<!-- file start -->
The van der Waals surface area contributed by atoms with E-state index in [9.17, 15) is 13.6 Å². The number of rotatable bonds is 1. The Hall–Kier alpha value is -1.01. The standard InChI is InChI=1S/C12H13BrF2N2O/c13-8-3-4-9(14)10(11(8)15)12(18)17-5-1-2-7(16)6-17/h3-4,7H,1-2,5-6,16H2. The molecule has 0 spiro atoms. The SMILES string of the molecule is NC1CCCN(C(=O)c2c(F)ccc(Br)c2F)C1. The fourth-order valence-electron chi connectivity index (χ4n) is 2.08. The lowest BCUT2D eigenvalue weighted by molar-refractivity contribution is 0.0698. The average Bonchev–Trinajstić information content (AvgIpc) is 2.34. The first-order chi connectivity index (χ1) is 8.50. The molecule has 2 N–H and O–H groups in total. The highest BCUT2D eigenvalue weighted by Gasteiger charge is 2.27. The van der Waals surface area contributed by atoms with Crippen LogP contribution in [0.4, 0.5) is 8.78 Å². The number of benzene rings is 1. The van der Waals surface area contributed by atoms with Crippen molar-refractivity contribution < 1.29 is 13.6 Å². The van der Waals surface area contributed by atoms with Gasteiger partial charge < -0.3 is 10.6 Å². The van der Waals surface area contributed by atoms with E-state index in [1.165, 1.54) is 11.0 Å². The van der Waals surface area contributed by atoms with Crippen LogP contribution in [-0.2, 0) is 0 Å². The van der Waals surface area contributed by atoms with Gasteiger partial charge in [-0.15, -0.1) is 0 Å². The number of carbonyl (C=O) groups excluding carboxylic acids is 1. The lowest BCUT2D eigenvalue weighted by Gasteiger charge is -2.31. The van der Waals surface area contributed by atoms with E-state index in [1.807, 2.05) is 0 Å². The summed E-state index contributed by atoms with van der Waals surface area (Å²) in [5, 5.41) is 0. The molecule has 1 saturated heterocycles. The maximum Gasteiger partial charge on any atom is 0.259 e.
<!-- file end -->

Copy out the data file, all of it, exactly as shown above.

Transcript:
The van der Waals surface area contributed by atoms with E-state index in [9.17, 15) is 13.6 Å². The number of rotatable bonds is 1. The Hall–Kier alpha value is -1.01. The standard InChI is InChI=1S/C12H13BrF2N2O/c13-8-3-4-9(14)10(11(8)15)12(18)17-5-1-2-7(16)6-17/h3-4,7H,1-2,5-6,16H2. The molecule has 0 spiro atoms. The SMILES string of the molecule is NC1CCCN(C(=O)c2c(F)ccc(Br)c2F)C1. The fourth-order valence-electron chi connectivity index (χ4n) is 2.08. The lowest BCUT2D eigenvalue weighted by molar-refractivity contribution is 0.0698. The average Bonchev–Trinajstić information content (AvgIpc) is 2.34. The first-order chi connectivity index (χ1) is 8.50. The molecule has 2 N–H and O–H groups in total. The highest BCUT2D eigenvalue weighted by Gasteiger charge is 2.27. The van der Waals surface area contributed by atoms with Crippen LogP contribution in [0.4, 0.5) is 8.78 Å². The number of benzene rings is 1. The van der Waals surface area contributed by atoms with Crippen molar-refractivity contribution < 1.29 is 13.6 Å². The van der Waals surface area contributed by atoms with Gasteiger partial charge < -0.3 is 10.6 Å². The van der Waals surface area contributed by atoms with E-state index in [1.165, 1.54) is 11.0 Å². The van der Waals surface area contributed by atoms with Crippen LogP contribution in [-0.2, 0) is 0 Å². The van der Waals surface area contributed by atoms with Gasteiger partial charge in [-0.15, -0.1) is 0 Å². The number of carbonyl (C=O) groups excluding carboxylic acids is 1. The lowest BCUT2D eigenvalue weighted by Gasteiger charge is -2.31. The van der Waals surface area contributed by atoms with E-state index in [1.807, 2.05) is 0 Å². The summed E-state index contributed by atoms with van der Waals surface area (Å²) in [5, 5.41) is 0. The molecule has 1 saturated heterocycles. The maximum Gasteiger partial charge on any atom is 0.259 e.